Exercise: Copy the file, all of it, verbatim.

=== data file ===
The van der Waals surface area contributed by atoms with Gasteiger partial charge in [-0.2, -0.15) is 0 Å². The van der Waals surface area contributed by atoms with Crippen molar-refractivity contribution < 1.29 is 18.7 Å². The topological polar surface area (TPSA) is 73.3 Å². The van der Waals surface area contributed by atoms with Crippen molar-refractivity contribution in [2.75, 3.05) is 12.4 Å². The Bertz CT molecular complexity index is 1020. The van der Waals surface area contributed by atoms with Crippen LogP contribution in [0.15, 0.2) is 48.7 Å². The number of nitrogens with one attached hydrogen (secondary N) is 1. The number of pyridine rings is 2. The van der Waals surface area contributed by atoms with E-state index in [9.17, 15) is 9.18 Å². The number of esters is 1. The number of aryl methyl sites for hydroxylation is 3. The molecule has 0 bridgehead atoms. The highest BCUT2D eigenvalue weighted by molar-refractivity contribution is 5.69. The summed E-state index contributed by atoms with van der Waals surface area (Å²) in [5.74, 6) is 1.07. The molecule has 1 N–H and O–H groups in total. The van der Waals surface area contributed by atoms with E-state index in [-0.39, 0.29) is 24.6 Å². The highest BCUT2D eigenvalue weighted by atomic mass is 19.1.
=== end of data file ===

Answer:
The van der Waals surface area contributed by atoms with Gasteiger partial charge in [-0.2, -0.15) is 0 Å². The van der Waals surface area contributed by atoms with Crippen molar-refractivity contribution < 1.29 is 18.7 Å². The topological polar surface area (TPSA) is 73.3 Å². The van der Waals surface area contributed by atoms with Crippen molar-refractivity contribution in [2.75, 3.05) is 12.4 Å². The Bertz CT molecular complexity index is 1020. The van der Waals surface area contributed by atoms with Crippen LogP contribution in [0.15, 0.2) is 48.7 Å². The number of nitrogens with one attached hydrogen (secondary N) is 1. The number of pyridine rings is 2. The van der Waals surface area contributed by atoms with E-state index in [9.17, 15) is 9.18 Å². The number of esters is 1. The number of aryl methyl sites for hydroxylation is 3. The molecule has 0 bridgehead atoms. The highest BCUT2D eigenvalue weighted by molar-refractivity contribution is 5.69. The summed E-state index contributed by atoms with van der Waals surface area (Å²) in [5.74, 6) is 1.07. The molecule has 1 N–H and O–H groups in total. The van der Waals surface area contributed by atoms with E-state index in [-0.39, 0.29) is 24.6 Å². The highest BCUT2D eigenvalue weighted by atomic mass is 19.1.